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Combatting loneliness: Tips from our Thrive series with Ruth Cooper-Dickson
The latest event from Mental Wealth consultancy, Champs, was hosted again by Ruth Cooper-Dickson in the atrium at Fora Spitalfields. Some of us have returned to the office, reconnecting with colleagues, while others continue to work from home. For many this transition may highlight a sense of loneliness that has built up during lockdown. In recent months our Champs series has looked at the many aspects of leadership and today the discussion focused on how to identify loneliness triggers and how to take effective steps to address the issue.
Ruth began by outlining the growing focus on the subject of loneliness, both in a work context and within wider society. There is even a government Minister for Loneliness, building on the ground-breaking work of Jo Cox MP and named in tribute to her following her tragic death. The Jo Cox Commission on Loneliness reports that over nine million adults in the UK describe themselves as often or always lonely – a situation that affects all age groups. The Commission also described how weak social connections can be as harmful as smoking 15 cigarettes a day.
There is a business cost too with loneliness estimated to cost the UK economy £32bn a year. It’s worth emphasising that this figure pre-dates the lockdown during which reported levels of loneliness have increased significantly. But this is a situation we can all make a positive contribution to. In the Commission’s report, 81% of people agreed that there are lots of actions everyone can take in their daily lives to help those feeling lonely. That includes business leaders dedicated to promoting Wellness and over the last few weeks Ruth has explored the different aspects of authentic leadership, emphasising the need to create space for open and honest conversations.
When addressing the issue of loneliness during the lockdown it’s important to recognise that loneliness is not simply physical isolation. You can have the world at your fingertips but you can still feel isolated. Ruth quoted her friend Dr Radha who regularly addresses wellness issues on Radio 1, highlighting the key aspects of loneliness to bear in mind:
- 1- Being alone and feeling lonely are not the same thing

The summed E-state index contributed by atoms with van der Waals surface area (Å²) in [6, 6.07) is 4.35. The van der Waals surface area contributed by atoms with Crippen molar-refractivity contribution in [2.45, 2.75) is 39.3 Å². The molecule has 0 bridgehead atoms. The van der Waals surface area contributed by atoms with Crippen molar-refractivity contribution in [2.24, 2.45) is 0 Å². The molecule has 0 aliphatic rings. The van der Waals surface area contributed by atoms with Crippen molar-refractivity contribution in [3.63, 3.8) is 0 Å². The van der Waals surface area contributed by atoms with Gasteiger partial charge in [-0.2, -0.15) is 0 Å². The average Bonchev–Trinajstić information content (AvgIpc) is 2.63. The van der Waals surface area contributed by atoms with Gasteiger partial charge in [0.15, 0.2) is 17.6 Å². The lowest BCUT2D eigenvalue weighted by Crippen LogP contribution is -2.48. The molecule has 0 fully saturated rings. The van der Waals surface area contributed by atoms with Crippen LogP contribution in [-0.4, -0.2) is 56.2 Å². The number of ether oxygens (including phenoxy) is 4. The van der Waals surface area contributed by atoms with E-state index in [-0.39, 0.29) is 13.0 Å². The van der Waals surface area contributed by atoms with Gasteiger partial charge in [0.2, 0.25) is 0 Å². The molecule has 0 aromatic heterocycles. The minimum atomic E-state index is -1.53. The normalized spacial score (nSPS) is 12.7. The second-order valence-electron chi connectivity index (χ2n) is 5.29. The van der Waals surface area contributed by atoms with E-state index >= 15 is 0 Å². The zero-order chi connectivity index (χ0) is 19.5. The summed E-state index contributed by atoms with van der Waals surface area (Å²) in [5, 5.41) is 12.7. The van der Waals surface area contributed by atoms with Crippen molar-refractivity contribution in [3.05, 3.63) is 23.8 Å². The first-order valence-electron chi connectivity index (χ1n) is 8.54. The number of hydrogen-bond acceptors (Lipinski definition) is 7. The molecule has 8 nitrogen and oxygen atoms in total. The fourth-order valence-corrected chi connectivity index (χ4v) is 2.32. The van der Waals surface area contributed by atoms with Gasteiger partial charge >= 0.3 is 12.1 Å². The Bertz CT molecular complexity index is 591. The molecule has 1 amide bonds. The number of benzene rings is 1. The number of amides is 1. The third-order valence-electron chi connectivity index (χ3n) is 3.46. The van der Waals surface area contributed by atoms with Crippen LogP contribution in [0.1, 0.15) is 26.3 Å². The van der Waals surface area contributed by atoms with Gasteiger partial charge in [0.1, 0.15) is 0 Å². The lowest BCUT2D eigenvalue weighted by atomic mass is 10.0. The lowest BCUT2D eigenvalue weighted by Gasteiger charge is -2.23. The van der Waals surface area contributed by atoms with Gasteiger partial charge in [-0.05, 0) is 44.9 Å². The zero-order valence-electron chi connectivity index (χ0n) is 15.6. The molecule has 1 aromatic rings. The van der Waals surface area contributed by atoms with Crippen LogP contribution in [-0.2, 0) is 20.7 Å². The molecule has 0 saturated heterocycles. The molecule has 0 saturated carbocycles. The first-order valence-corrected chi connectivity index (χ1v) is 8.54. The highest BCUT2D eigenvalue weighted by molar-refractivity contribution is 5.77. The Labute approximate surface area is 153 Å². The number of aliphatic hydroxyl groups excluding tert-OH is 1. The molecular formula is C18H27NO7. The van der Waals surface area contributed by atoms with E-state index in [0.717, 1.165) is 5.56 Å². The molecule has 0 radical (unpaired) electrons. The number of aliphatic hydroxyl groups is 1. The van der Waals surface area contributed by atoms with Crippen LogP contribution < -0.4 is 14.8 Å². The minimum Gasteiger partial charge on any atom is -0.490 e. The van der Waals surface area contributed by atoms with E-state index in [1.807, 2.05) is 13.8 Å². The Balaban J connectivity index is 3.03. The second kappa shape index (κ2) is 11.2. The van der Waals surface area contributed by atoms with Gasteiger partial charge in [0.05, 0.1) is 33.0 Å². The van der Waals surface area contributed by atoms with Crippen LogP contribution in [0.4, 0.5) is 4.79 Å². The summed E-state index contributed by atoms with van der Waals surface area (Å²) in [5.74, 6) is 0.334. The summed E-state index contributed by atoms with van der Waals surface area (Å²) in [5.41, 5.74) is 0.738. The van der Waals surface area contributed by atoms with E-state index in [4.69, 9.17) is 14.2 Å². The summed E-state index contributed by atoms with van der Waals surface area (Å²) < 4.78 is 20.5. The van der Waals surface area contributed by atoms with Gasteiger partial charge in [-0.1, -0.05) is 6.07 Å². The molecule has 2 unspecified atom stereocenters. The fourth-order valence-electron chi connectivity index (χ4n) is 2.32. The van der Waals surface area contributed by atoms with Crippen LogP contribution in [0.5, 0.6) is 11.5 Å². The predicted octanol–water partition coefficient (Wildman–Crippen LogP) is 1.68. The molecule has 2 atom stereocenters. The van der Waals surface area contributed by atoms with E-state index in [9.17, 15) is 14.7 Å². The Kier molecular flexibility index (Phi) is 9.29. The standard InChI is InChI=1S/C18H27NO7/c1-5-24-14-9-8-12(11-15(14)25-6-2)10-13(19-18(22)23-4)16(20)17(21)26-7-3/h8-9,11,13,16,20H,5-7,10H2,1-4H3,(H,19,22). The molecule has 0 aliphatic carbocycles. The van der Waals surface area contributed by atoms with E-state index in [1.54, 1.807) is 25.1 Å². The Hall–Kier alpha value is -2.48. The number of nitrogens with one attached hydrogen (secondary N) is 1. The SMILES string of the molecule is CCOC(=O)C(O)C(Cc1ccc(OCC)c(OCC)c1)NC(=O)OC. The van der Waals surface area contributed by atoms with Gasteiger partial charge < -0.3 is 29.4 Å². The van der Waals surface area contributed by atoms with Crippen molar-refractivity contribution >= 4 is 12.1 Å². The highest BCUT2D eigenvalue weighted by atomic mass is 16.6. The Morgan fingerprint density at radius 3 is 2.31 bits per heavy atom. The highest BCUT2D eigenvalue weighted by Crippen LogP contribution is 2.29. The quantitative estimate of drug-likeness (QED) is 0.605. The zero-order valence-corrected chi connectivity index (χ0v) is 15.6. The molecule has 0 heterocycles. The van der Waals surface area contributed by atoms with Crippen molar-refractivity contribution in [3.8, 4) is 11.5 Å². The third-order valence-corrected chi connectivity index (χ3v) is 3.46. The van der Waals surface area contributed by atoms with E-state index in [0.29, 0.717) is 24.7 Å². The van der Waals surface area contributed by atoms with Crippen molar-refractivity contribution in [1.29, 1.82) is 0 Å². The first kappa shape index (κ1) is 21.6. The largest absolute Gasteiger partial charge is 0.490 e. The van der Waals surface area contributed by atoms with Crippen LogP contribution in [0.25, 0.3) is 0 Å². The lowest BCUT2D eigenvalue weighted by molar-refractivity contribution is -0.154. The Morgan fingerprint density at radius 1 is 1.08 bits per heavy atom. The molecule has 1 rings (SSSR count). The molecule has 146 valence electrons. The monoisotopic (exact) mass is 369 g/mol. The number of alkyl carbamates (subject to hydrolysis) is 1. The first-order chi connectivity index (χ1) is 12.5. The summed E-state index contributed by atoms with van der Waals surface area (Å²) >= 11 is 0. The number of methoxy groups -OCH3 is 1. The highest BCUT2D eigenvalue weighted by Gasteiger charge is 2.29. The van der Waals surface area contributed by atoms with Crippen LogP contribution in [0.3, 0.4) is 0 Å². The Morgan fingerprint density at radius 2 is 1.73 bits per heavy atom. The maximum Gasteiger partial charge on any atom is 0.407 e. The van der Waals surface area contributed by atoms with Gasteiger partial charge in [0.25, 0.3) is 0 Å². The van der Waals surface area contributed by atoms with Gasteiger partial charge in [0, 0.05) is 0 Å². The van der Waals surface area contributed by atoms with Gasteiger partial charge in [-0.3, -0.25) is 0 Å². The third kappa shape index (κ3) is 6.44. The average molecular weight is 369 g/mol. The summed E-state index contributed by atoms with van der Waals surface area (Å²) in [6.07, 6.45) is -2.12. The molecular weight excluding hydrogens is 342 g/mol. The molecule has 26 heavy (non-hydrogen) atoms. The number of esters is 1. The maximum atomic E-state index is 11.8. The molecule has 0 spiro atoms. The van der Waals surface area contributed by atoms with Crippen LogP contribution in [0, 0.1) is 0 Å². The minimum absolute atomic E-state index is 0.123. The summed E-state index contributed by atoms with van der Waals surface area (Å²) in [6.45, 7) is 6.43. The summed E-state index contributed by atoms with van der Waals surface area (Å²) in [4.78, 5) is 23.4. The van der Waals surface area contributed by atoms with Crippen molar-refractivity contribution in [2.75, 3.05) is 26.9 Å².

- 2- Loneliness is related to the lack of meaningful connection
- 3- Loneliness is not about the relationship you have with others, it’s the relationship you have with yourself
- 4- You are not the only one who feels lonely – We have all been there
- 5- Feeling lonely has a purpose. It can help us seek out new connections.
Loneliness can affect colleagues at any time, but the lockdown has been particularly challenging for many. The ‘happy’ hormones we rely on – dopamine, oxytocin, serotonin and endorphins – may have been disrupted by a lack of social interaction, of time spent in nature, or of simple human contact. Instead, stress hormones such as adrenalin, cortisol and noradrenaline can adversely affect our sense of wellbeing. We are hard-wired to want to connect and be around others and many have been prevented from doing so for an extended period.
Ruth discussed some of the measures that we can take, or encourage colleagues to take, in order to combat a sense of isolation. These can include getting lots of exercise, eating healthily, spending time outdoors, learning new skills or practicing expressive writing. Keeping a journal of your thoughts can be highly effective. She also emphasised the need to remove any sense of guilt and to reach out for support if necessary. Within the work environment, this starts with realising that a short daily conversation can have a very positive impact.
Throughout the series of Champs events at Fora, Ruth has emphasised the need to create space for open and honest conversations. This is particularly important now, when the lockdown has denied many of us the personal and professional contact we need to thrive. She encouraged her Fora audience to reach out, both to ask for help and to offer support. And we can all take steps to improve our sense of wellbeing.